Sold and trafficked to men in the surrounding area for sex against her will, Zoe found herself even more alone and lost. Let down dramatically by the adults in the care system who were there to support and look after her and also shockingly the police who ultimately let what was happening to her go unchallenged. I really was stunned at the multitude of missed opportunities that the adults in the care system had to help Zoe and rescue her from such a terrible life. She reached out so many times, even leaving notes in her room at the home detailing the car reg or the address of the man she had been taken to just incase she didn’t return. How awful is that? Incomprehensible.

Through pain, torment, abuse, loneliness, alcoholism and self harm we follow Zoe’s story up to her early twenties where she ultimately fights back and takes control of her own life and her future.

This book is heartbreaking stuff and I read it with a building knot of anxiety in my stomach and a sense of utter disbelief that these kinds of horrific events could happen to a young girl and not be dealt with. That people were not held accountable for their mistakes in Zoe’s care and brought to justice.

Not an easy read by any means but a very important and compelling one and I’m glad Zoe was given a voice to tell her horrific story.

Gritty and raw but concluding with such an empowering and positive message, Zoe’s story most definitely needs to be heard.

Thank you to Rosie Margesson and HarperCollins for the advanced proof copy.

See you soon.

Bookish Chat. Xx

Member Of The Family by Dianne Lake – A Review

Published by: HarperCollins

Publication Date: 8th March 2018

I’ll admit from the off that non-fiction is not usually my thing. It has to be something pretty special to gain and keep my attention.

Luckily Member Of The Family did just that, in an almost voyeuristic ‘I’m horrified but can’t look away’ kind of way.

Dianne Lake became one of the acolytes of Charles Manson, probably one of the most infamous cult leaders in criminal history. At the impressionable age of 14 Dianne became one of ‘Charlie’s Girls’, infact she was the youngest member of the group known as the ‘Family’.

Through a haze of drugs, acid trips and coercion Dianne became well and truly embroiled and brain washed by enigmatic Charlie. Ultimately the indoctrination into this way of life led to murder and Dianne finds herself the key witness in the trial against the murderers, helping to see that justice is done and finally releasing herself to live a normal life and put the past behind her.

Right from the off this book grabbed my interest. Written in such an engaging way, it’s as if Dianne is sitting in front of you recounting the events of her life in a down to earth, accessible manner. She had a very dubious upbringing. A creative, often unhappy and unsatisfied with his lot father and a mother who could be both loving and cold and distant with confusing regularity. Through abuse, poverty, adultery and lack of stability, Dianne’s childhood is a troublesome one. When her parents take up the drug induced ‘hippy’ counter culture lifestyle Dianne is taken along for the ride and immersed in her parents ‘creative’ open minded world.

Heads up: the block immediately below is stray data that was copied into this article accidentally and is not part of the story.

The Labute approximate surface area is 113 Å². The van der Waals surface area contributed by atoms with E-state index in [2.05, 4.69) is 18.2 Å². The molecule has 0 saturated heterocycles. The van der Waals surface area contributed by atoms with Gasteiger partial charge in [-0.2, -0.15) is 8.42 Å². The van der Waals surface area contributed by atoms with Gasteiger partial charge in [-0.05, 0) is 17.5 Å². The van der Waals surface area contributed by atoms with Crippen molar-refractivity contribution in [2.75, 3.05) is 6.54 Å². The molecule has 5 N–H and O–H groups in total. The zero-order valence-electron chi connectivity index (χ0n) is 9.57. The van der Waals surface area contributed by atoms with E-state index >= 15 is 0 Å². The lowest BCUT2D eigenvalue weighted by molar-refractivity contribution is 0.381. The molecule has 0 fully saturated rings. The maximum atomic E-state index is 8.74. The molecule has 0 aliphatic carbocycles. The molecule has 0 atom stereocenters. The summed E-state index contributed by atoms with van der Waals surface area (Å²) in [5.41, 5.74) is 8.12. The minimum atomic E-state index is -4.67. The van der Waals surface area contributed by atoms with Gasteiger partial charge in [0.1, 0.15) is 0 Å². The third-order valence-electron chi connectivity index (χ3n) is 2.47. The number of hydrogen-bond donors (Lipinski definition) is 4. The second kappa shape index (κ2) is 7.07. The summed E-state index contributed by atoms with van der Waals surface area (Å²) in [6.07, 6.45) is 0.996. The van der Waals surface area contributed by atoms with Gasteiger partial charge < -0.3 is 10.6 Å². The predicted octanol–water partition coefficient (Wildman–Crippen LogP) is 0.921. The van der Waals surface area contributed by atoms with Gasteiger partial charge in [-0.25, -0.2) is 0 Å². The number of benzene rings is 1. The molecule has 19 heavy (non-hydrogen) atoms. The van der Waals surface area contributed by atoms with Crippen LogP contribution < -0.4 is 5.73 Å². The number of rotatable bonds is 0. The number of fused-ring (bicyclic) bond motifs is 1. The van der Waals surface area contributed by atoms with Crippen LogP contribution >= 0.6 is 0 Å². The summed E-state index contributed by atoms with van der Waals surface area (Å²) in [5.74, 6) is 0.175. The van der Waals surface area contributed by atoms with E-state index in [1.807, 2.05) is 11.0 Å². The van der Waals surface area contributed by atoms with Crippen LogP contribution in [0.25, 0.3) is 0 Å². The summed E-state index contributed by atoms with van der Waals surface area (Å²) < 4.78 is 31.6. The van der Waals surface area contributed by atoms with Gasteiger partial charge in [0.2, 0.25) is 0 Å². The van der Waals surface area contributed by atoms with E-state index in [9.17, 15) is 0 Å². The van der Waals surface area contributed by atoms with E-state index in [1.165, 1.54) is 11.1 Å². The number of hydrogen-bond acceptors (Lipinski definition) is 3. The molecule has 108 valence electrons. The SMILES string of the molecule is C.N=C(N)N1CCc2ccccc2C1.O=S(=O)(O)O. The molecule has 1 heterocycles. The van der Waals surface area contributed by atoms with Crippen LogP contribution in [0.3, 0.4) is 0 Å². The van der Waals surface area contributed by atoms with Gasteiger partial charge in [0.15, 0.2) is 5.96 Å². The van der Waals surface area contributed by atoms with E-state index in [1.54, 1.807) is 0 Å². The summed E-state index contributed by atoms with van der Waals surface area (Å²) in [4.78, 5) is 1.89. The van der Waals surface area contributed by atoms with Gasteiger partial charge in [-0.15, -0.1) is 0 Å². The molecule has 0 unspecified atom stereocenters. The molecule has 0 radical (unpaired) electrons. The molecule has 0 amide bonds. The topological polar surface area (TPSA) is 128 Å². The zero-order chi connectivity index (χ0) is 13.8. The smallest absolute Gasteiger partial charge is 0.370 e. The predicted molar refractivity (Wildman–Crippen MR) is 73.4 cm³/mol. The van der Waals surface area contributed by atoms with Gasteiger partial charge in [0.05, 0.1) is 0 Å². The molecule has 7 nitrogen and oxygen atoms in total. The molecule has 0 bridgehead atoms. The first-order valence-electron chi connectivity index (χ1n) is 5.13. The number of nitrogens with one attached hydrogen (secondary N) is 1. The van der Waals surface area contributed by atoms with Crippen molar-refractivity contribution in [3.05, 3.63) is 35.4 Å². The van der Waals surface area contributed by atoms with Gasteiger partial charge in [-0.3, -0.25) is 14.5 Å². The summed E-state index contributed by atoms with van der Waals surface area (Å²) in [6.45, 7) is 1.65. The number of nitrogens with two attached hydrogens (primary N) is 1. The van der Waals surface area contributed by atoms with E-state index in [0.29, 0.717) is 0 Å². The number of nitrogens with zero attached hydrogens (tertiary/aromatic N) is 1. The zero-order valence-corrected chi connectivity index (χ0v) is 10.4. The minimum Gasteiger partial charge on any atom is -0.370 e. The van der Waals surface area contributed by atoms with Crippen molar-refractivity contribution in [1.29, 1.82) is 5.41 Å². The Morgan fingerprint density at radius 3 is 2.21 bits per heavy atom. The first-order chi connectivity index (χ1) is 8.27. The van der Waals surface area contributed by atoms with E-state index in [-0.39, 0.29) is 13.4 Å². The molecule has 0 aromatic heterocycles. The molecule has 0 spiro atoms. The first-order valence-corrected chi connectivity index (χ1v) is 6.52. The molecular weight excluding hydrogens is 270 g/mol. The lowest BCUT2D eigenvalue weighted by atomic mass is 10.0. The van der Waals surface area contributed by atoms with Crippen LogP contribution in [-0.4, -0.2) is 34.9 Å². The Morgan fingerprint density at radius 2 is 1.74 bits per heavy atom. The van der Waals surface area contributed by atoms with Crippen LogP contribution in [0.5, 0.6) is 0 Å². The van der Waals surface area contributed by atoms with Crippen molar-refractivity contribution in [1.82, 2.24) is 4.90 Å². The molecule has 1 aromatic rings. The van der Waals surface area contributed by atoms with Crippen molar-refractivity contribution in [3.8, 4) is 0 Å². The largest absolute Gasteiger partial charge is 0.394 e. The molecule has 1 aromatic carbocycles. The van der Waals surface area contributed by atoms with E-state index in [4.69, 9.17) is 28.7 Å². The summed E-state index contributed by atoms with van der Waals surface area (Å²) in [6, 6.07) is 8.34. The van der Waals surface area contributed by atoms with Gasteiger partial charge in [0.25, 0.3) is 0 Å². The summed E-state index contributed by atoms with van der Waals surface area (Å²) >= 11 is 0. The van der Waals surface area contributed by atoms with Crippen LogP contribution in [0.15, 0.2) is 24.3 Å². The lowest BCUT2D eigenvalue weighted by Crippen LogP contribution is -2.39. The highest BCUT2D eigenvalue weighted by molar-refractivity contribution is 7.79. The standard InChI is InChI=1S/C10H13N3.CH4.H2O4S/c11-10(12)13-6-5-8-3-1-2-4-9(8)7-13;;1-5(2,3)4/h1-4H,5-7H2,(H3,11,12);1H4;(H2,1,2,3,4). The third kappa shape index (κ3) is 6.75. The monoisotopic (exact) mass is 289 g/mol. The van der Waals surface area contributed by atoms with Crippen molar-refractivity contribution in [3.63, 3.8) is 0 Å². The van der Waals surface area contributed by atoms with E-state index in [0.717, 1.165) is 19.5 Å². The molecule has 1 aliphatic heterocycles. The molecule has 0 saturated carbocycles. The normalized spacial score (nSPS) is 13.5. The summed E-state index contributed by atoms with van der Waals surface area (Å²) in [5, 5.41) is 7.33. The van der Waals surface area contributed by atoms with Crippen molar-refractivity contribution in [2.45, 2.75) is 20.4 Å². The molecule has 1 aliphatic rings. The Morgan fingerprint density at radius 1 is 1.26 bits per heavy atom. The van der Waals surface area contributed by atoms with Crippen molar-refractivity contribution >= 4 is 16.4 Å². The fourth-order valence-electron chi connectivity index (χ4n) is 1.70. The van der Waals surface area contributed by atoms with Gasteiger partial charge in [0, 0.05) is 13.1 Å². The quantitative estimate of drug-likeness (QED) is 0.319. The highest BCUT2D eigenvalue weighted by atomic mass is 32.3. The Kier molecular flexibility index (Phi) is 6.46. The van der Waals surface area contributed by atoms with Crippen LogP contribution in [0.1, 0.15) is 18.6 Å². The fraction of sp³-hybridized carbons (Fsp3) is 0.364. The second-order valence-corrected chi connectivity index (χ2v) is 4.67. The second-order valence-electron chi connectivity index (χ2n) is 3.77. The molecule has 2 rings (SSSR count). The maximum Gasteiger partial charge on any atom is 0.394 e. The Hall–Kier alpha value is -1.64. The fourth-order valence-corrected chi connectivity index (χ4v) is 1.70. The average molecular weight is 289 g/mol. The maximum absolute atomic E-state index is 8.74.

When they eventually become less and less interested in Dianne and her welfare, she finds herself cast adrift and making her own way in the world whilst ultimately longing for her parents to show her some interest, impose some rules in her life and provide her with the stability she craves.

When Dianne eventually drifts into the path of Charles Manson she is showered with attention and adoration by a man who dazzles her and makes her feel special.

The ensuing chaotic lifestyle in the grips of a dangerous man and his controlling ways is gripping and all consuming.

I really enjoyed this book but it feels wrong to say that in some ways. This isn’t fiction, it’s someone’s real life and real horrors. I have a daughter and although she is years younger I couldn’t help but drawn some comparisons and think about how I would feel if his was happening to her.

Utterly compelling and heartbreaking but ultimately uplifting, this book is perfect for anyone interested in true crime. Dianne’s memories of her life in the free love era of the swinging sixties is fascinating. The level of detail with which she relays her memories is engaging and thought provoking. I would thoroughly recommend reading Dianne’s story, it is definitely one which needs to be heard.

Special thanks to HarperCollins and Rosie Margesson for the proof copy.

See you soon

Bookish Chat xx

Bitter By Francesca Jakobi – A Review

Publisher: Wienfeld & Nicholson

Publication Date: 8th March 2018

Now it’s times like these that I really adore and see the value of social media. Without Twitter I can’t guarantee that this book would have made it into the realms of my radar. As it happens, I was scrolling my Twitter timeline one day and saw a picture of this beautiful proof. I NEEDED it in my life and my clutches and said so there and then. The author, the lovely Francesca Jakobi approached me and asked if I would like to review the book. Hell to the yes! And hey presto a mere few days later I had a copy in my hands. And stunning it is too!